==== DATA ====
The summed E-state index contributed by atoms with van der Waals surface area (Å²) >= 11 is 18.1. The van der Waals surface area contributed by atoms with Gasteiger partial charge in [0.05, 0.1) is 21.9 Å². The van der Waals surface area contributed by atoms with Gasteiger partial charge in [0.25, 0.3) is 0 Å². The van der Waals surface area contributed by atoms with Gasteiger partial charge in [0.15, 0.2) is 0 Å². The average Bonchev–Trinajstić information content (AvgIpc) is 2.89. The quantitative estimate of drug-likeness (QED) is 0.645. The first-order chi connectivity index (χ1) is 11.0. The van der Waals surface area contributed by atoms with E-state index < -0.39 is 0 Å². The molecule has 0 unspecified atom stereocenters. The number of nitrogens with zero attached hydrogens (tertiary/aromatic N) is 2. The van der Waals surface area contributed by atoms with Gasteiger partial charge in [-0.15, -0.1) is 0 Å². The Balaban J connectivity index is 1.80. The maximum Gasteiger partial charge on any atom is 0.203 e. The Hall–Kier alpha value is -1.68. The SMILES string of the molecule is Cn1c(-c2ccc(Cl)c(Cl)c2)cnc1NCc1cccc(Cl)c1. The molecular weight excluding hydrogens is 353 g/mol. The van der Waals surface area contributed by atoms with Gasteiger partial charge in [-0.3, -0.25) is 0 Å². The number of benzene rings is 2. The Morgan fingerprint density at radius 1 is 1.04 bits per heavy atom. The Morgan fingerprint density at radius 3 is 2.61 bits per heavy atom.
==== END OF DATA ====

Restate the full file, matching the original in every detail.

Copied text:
The summed E-state index contributed by atoms with van der Waals surface area (Å²) >= 11 is 18.1. The van der Waals surface area contributed by atoms with Gasteiger partial charge in [0.05, 0.1) is 21.9 Å². The van der Waals surface area contributed by atoms with Gasteiger partial charge in [0.25, 0.3) is 0 Å². The van der Waals surface area contributed by atoms with Gasteiger partial charge in [0.15, 0.2) is 0 Å². The average Bonchev–Trinajstić information content (AvgIpc) is 2.89. The quantitative estimate of drug-likeness (QED) is 0.645. The first-order chi connectivity index (χ1) is 11.0. The van der Waals surface area contributed by atoms with E-state index < -0.39 is 0 Å². The molecule has 0 unspecified atom stereocenters. The number of nitrogens with zero attached hydrogens (tertiary/aromatic N) is 2. The van der Waals surface area contributed by atoms with Gasteiger partial charge in [-0.15, -0.1) is 0 Å². The Balaban J connectivity index is 1.80. The maximum Gasteiger partial charge on any atom is 0.203 e. The Hall–Kier alpha value is -1.68. The SMILES string of the molecule is Cn1c(-c2ccc(Cl)c(Cl)c2)cnc1NCc1cccc(Cl)c1. The molecular weight excluding hydrogens is 353 g/mol. The van der Waals surface area contributed by atoms with Gasteiger partial charge in [-0.3, -0.25) is 0 Å². The number of benzene rings is 2. The Morgan fingerprint density at radius 1 is 1.04 bits per heavy atom. The Morgan fingerprint density at radius 3 is 2.61 bits per heavy atom.